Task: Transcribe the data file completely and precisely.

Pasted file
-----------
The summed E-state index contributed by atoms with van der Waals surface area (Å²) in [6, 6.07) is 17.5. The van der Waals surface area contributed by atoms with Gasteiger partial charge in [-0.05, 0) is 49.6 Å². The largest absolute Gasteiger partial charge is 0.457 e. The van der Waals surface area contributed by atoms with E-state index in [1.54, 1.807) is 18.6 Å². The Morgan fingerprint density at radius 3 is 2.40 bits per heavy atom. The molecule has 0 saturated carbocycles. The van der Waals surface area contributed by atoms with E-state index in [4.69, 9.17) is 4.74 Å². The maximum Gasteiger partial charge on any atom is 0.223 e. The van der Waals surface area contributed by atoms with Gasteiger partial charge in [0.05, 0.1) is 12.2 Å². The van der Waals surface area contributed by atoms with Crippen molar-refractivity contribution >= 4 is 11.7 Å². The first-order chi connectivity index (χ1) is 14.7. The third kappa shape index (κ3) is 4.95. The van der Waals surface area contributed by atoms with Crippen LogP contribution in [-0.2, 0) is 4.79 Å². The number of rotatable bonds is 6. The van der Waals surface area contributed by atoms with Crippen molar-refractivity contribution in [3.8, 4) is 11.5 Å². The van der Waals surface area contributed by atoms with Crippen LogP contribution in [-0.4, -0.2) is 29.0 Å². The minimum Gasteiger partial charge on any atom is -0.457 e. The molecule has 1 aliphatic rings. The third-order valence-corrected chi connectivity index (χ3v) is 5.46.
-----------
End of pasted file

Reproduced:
The summed E-state index contributed by atoms with van der Waals surface area (Å²) in [6, 6.07) is 17.5. The van der Waals surface area contributed by atoms with Gasteiger partial charge in [-0.05, 0) is 49.6 Å². The largest absolute Gasteiger partial charge is 0.457 e. The van der Waals surface area contributed by atoms with E-state index in [1.54, 1.807) is 18.6 Å². The Morgan fingerprint density at radius 3 is 2.40 bits per heavy atom. The molecule has 0 saturated carbocycles. The van der Waals surface area contributed by atoms with E-state index in [4.69, 9.17) is 4.74 Å². The maximum Gasteiger partial charge on any atom is 0.223 e. The van der Waals surface area contributed by atoms with Gasteiger partial charge in [0.05, 0.1) is 12.2 Å². The van der Waals surface area contributed by atoms with Crippen molar-refractivity contribution >= 4 is 11.7 Å². The first-order chi connectivity index (χ1) is 14.7. The third kappa shape index (κ3) is 4.95. The van der Waals surface area contributed by atoms with Crippen LogP contribution in [-0.2, 0) is 4.79 Å². The number of rotatable bonds is 6. The van der Waals surface area contributed by atoms with Crippen molar-refractivity contribution in [3.8, 4) is 11.5 Å². The van der Waals surface area contributed by atoms with Crippen LogP contribution in [-0.4, -0.2) is 29.0 Å². The minimum Gasteiger partial charge on any atom is -0.457 e. The molecule has 1 aliphatic rings. The third-order valence-corrected chi connectivity index (χ3v) is 5.46.